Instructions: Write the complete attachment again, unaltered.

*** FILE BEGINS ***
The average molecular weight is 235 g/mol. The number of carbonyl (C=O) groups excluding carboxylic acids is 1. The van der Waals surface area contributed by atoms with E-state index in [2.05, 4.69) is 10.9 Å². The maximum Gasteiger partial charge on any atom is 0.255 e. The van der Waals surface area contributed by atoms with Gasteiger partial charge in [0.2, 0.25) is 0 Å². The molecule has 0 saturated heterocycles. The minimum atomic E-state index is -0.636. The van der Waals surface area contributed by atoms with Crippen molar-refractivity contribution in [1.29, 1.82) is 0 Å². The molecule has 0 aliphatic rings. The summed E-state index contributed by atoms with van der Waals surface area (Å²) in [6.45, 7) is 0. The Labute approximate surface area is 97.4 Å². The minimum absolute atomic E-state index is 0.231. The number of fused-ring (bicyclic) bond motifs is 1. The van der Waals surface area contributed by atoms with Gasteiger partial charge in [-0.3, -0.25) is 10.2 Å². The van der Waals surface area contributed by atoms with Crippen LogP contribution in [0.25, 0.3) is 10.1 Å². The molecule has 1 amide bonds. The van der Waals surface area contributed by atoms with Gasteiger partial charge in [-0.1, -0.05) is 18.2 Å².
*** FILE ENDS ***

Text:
The average molecular weight is 235 g/mol. The number of carbonyl (C=O) groups excluding carboxylic acids is 1. The van der Waals surface area contributed by atoms with E-state index in [2.05, 4.69) is 10.9 Å². The maximum Gasteiger partial charge on any atom is 0.255 e. The van der Waals surface area contributed by atoms with Gasteiger partial charge in [0.2, 0.25) is 0 Å². The molecule has 0 saturated heterocycles. The minimum atomic E-state index is -0.636. The van der Waals surface area contributed by atoms with Crippen molar-refractivity contribution in [1.29, 1.82) is 0 Å². The molecule has 0 aliphatic rings. The summed E-state index contributed by atoms with van der Waals surface area (Å²) in [6.45, 7) is 0. The Labute approximate surface area is 97.4 Å². The minimum absolute atomic E-state index is 0.231. The number of fused-ring (bicyclic) bond motifs is 1. The van der Waals surface area contributed by atoms with Gasteiger partial charge in [-0.3, -0.25) is 10.2 Å². The van der Waals surface area contributed by atoms with Crippen LogP contribution in [0.25, 0.3) is 10.1 Å². The molecule has 1 amide bonds. The van der Waals surface area contributed by atoms with Gasteiger partial charge in [-0.1, -0.05) is 18.2 Å².